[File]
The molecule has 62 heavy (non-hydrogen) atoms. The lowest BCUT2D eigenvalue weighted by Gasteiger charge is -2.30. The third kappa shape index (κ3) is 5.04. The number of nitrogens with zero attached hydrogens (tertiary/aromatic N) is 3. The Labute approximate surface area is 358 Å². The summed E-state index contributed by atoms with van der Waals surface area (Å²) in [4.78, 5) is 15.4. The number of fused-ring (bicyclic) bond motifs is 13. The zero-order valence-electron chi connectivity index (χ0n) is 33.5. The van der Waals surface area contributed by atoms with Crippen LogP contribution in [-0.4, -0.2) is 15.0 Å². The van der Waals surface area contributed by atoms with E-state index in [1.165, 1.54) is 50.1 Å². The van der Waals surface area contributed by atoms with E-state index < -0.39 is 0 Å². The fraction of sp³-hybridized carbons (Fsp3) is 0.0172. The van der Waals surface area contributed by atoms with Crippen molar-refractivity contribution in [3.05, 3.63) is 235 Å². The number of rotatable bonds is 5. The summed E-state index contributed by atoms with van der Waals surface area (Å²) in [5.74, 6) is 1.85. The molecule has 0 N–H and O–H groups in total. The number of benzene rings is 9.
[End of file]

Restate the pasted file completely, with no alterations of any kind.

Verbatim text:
The molecule has 62 heavy (non-hydrogen) atoms. The lowest BCUT2D eigenvalue weighted by Gasteiger charge is -2.30. The third kappa shape index (κ3) is 5.04. The number of nitrogens with zero attached hydrogens (tertiary/aromatic N) is 3. The Labute approximate surface area is 358 Å². The summed E-state index contributed by atoms with van der Waals surface area (Å²) in [4.78, 5) is 15.4. The number of fused-ring (bicyclic) bond motifs is 13. The zero-order valence-electron chi connectivity index (χ0n) is 33.5. The van der Waals surface area contributed by atoms with Crippen LogP contribution in [-0.4, -0.2) is 15.0 Å². The van der Waals surface area contributed by atoms with E-state index in [1.165, 1.54) is 50.1 Å². The van der Waals surface area contributed by atoms with E-state index < -0.39 is 0 Å². The fraction of sp³-hybridized carbons (Fsp3) is 0.0172. The van der Waals surface area contributed by atoms with Crippen molar-refractivity contribution in [3.05, 3.63) is 235 Å². The number of rotatable bonds is 5. The summed E-state index contributed by atoms with van der Waals surface area (Å²) in [5.74, 6) is 1.85. The molecule has 0 N–H and O–H groups in total. The number of benzene rings is 9.